What happens when the baby they buried comes back?
MF Books Joburg
Review: Lauren O’Connor-May
My daughter read the cover of this book and asked if it was a horror. I told her it wasn’t because it isn’t one – not a traditional one at least.
It tells the story of baby Karoline, the product of a morality act breach, who refuses to stay white after birth. More than a month after Karoline is born, her parents take her to England and put her up for adoption. They return home and tell everyone that she died. As a mother I still can’t wrap my head around this kind of horror but I was in for far more WTF moments before Karoline gets a semblance of a happy ending.
The horrors in this book are very eina in their realness and the author, CapeTalk radio presenter Sara-Jane King, is abrasively honest about them.I enjoyed it because it is well-written and moving but it’s not a read for the faint-hearted because it holds up a mirror that shows a lot of these things we’d rather not see: racism, adoption ghosts, eating disorders, mental illness, substance abuse – the whole shebang, it’s all in here.
A to Z of Amazing South African Women
Ambre Nicolson and Jaxon Hsu
Review: Chantel Erfort
A to Z of Amazing South African Women is something of a hodge podge of stories of women of different ages and backgrounds, and I battled to find a coherent thread that tied them all together. Ultimately that thread is, very simply, the alphabet.
The book, by husband and wife team, illustrator Jaxon Hsu and writer Ambre Nicolson, tells the stories of 26 women. It’s an easy read, which I managed to get through in less than an hour. If you’re looking for in-depth, substantial stories about the women who have helped shape South Africa’s history, this is, unfortunately, not the book you’re looking for.
While informative, I found many of the stories to be superficial and skirting around the very real controversies that surrounded many of the women featured in A to Z.
And though I know I will be tackled by the “all our stories are important” crew, I cannot help but wonder why Dope Saint Jude was included in this book. For me, her story simply didn’t stand out, and in this age of modern technology which has made music production highly accessible, being a female rapper or “dropping an EP in 2015” simply doesn’t make her special. I also wondered whether the writer was perhaps a fan because Dope’s entry was also the longest one in the book!
And at the risk of sounding uber-critical … I also didn’t care much for the illustrations.
I did, however, learn some interesting things. Did you know that Miriam Makeba was the first woman to have a top 10 worldwide hit (Pata Pata)? Or that Khanyi Dhlomo was only 20 years old when she became the first black newsreader on national TV? Among those included in A to Z are writer Antjie Krog, Olympic athlete Caster Semenya, anti-apartheid activists Fatima Meer and Lillian Ngoyi, historical figure Krotoa, and early human ancestor Mrs Ples.
My favourite entry, however, is filed under “U” for the Unknown women whose stories we don’t know.
Life in Motion: An unlikely ballerina
Misty Copeland with Charisse Jones
Review: Chantel Erfort
It’s likely that many people with even the most fleeting interest in dance would have heard the name Misty Copeland at some point in time.
For those who don’t know, Copeland made history in June 2015 when she became the first black woman to be promoted to the role of principal dancer at the then 75-year-old American Ballet Theatre.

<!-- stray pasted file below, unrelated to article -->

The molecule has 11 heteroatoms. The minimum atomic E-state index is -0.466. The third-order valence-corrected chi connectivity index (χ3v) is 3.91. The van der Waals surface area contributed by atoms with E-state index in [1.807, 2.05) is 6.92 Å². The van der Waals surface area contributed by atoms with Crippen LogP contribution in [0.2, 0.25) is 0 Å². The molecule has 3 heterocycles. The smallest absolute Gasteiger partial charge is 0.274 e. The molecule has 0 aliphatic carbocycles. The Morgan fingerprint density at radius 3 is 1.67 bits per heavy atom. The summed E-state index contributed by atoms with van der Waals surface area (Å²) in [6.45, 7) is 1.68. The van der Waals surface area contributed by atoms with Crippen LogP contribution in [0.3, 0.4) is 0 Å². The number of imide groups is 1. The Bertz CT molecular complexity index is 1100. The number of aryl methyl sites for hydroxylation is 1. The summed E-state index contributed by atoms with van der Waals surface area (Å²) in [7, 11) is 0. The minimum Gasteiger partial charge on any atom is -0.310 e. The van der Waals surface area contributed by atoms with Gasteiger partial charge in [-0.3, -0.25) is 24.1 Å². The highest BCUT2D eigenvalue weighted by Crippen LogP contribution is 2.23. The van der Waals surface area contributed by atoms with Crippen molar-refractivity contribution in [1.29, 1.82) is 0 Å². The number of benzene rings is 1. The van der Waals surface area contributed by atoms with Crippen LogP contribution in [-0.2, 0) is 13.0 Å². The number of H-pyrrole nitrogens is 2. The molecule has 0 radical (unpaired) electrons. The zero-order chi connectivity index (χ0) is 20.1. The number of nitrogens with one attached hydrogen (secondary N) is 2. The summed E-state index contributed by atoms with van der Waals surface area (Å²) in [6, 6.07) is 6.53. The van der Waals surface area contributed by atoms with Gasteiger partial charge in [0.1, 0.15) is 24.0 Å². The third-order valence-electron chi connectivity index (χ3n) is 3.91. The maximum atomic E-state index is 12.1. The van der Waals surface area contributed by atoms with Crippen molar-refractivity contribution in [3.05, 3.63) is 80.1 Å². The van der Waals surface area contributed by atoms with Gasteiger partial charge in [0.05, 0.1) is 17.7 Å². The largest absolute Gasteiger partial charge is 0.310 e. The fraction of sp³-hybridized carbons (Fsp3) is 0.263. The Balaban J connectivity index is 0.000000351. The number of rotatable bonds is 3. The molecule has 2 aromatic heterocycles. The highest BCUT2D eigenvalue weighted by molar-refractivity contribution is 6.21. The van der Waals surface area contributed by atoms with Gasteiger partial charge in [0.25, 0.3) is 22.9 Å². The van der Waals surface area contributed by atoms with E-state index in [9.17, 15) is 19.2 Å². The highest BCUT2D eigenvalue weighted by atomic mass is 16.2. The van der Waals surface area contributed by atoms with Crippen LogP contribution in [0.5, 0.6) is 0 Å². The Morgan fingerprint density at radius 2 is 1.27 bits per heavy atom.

What makes Copeland’s story more extraordinary, is that she only started taking ballet classes at the age of 13, by which time many of her contemporaries had already been dancing for many years.
But those who witnessed her abilities were quick to take the young prodigy under their wings, among them Cindy Bradley, her dance teacher with whom she lived for two years, and who was also involved in a bitter custody battle – and eventually emancipation application – involving the young Copeland and her mother.
Details of this are well documented, so I’m not giving too much away when I say that the application was dropped and Copeland eventually returned to her family home.
But Copeland’s life remained one filled with a number of challenges and changes, with her love for dance and her incredible ability remaining constant.
The stories of upheaval, poverty and family dysfunction, Copeland tells very carefully. First she lays bare the brutal truth, then she backtracks, explaining that she understands why certain people did what they did and that she bore no grudges.
And while I understand why she may have chosen to tell her life story so carefully, buffering it with excuses and explanations along the way, I do feel it takes away some of the power of the story. I also struggled to follow the chronology of the story at times.
Her memoir, however, is an enjoyable and readable story that is largely well written.
A Woman’s World
Review: Lauren O’Connor-May
In the prologue, the author, publisher and cover designer of this book, says that it came about after “interviewing and having intense conversations with hundreds of women” but the only voice in the book is her own.
The book is fundamentally the author’s own opinions, ideas and experiences penned as advice – sometimes in the form of rudimentary poetry.
The book didn’t resonate with me but Haroldene’s work is seemingly finding an audience somewhere since this is the third one she’s published along the same vein. The kind of advice dispensed savours strongly of the sort in Fascinating Womanhood, a book written in 1963 by Helen Andelin which is often called the anti-feminism book.